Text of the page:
Things I Learn about Myself after Extended Hours of Driving Alone

By: Linden Figgie

With a four-and-a-half hour drive to my family in Wisconsin, a minimal change in scenery (except when I get to the Mississippi River), and severe lack of decent radio, I seem to learn a lot. Not that any of it sticks, but here’s just a bit of insight when I hit the road:

  1. I get emotional listening to Taylor Swift. After hearing the lyrics to “I Knew You Were Trouble” about fifteen times, I can’t help but begin to feel sorry for myself, that I’ve made a lot of mistakes, and I’m quite uncertain as to anything I’ve done right (including NOT becoming a pop country star). Maybe deep down inside, I find her exaggerated lyrics and whiny voice inspiring and catchy as I belt them out. (Yes, I actually do.) There’s inhibition for ya.
  2. I learn helpful interview tips from John Tesh. Such as, be prepared for unique questions from employers. Like, if you could have one superpower, what would it be? Or if you were the size of a pencil tip, how would you get out from the inside of a blender? [This one took me a while to think about….] Naturally, I over thought about them and worried that my answers were either too cliché [flying!], too childish [Turn everything I touch into chocolate!] or just too weird. [Invisibility…. Can I be any more introverted?] Point being: Be ready for anything.
  3. I’m proud to be a Washingtonian. Anytime I pass a Midwest license plate, I always wonder what they think when they see a black Subaru from Washington. I know. I’m far from home. How did I end up in the Midwest, you may ask? Well you see, it’s a long story…. And so my pride progresses. I love trees and green and misty rain, and I’m glad I still have the evidence to show it!
  4. I’m an adventure junky. I secretly hope to get caught amidst a car chase, have to save the policeman after his cop car breaks down and race to catch the criminal. Speed anyone?!
  5. I get overly confident. I’ll begin to plan out important conversations or creative writing projects, get up the courage to say or remember whatever brilliant idea I had… and then I step out of the car, and it’s all over. Back to self-consciousness and lack of confidence.
  6. I am ridiculously competitive. If I pass a car, I hate having to get off the interstate knowing the same car will end up being ahead of me. I did all that work. It’s a waste. I’m investing in a hybrid. [I’d like to think my competitive nature is helping the environment…. It’s probably a stretch.]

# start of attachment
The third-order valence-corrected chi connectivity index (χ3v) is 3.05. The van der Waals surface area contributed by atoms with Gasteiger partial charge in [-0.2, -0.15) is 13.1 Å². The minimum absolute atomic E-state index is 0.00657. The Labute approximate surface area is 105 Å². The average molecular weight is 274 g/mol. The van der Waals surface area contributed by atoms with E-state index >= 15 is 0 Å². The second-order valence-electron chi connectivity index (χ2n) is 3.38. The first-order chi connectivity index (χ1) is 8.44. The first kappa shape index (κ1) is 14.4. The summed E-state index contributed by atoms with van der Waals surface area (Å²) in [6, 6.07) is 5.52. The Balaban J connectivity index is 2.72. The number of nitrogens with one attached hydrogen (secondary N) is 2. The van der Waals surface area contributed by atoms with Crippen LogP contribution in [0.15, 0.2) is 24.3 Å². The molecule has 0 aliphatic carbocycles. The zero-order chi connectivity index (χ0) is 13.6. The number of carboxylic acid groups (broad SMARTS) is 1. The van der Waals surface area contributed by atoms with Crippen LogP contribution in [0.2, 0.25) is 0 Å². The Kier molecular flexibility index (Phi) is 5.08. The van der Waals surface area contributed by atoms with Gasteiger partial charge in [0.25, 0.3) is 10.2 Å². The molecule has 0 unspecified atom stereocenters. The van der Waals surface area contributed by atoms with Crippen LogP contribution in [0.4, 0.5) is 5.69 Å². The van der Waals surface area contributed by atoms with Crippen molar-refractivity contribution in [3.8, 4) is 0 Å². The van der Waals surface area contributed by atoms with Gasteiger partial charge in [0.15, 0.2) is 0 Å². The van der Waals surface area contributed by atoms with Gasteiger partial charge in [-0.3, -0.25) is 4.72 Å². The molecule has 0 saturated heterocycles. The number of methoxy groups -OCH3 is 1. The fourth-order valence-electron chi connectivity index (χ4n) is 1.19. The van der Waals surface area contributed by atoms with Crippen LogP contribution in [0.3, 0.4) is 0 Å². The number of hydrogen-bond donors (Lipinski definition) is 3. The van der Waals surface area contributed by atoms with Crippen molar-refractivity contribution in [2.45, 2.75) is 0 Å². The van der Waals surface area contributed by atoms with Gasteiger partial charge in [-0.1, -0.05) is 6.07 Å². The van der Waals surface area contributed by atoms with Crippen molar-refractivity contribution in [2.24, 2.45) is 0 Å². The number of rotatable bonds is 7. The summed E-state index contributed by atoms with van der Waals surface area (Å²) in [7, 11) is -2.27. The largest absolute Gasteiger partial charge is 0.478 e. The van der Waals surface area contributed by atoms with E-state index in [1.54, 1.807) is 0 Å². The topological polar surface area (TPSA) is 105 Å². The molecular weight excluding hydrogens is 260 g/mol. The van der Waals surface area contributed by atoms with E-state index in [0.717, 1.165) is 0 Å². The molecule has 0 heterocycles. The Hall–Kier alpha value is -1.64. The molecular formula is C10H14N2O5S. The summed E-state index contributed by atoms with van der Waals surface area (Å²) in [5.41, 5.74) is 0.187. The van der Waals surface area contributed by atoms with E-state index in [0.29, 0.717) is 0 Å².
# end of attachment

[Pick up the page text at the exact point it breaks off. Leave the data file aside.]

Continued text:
7. I get anxious about my future. Maybe it’s the symbolism of the winding road, or [more likely] the solitude and time to reflect on where I’m currently at, where I’m headed and where I want to be, and most importantly, where God is leading me. I’ll admit, I tear up. I sometimes hyperventilate. I wonder if I’ll steer off the road or if the semi will knock me over. It always happens. And I always end up back where I came from, back to the same work load, same routine, and I somehow manage to make it through the next day.

Perhaps what it all really shows though is how important solitude and reflection is. Sadly, I don’t do enough of it. (Hence I need to drive four hours, locked in a vehicle to actually take the time to do it.) But it’s true. Jesus went to the wilderness, away from noise and distractions and chaos. It’s important that we take time to process and reflect on ourselves, our lives, our dreams and our goals. Or maybe it’s the only time we get true silence and away from our ever-mulling thoughts. We may not have a desert close by, but many of us have cars (or friends with cars) and the rural highways are in plenty. Drive on!

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2 thoughts on “Things I Learn about Myself after Extended Hours of Driving Alone

  1. Love that you can laugh in the midst of reflective angst. It’s a good sign… I write speeches to motorcyclists without helmets – great blaring ones that I would never say aloud. And…I agree – reflection is useful. May yours lead you to the next antique, God-stained, ready for new-purpose door.

  2. menonitefury says:

    I always find the most about myself when driving home for a short weekend visit of my family. It reminds me that sometimes silence and pondering are the best ways to communicate with our heavenly Father. Many people feel prayer is the best way to go about communicating with Him, but I find silence makes for better understanding when I’m not asking or seeking for something; just basking in his presence.

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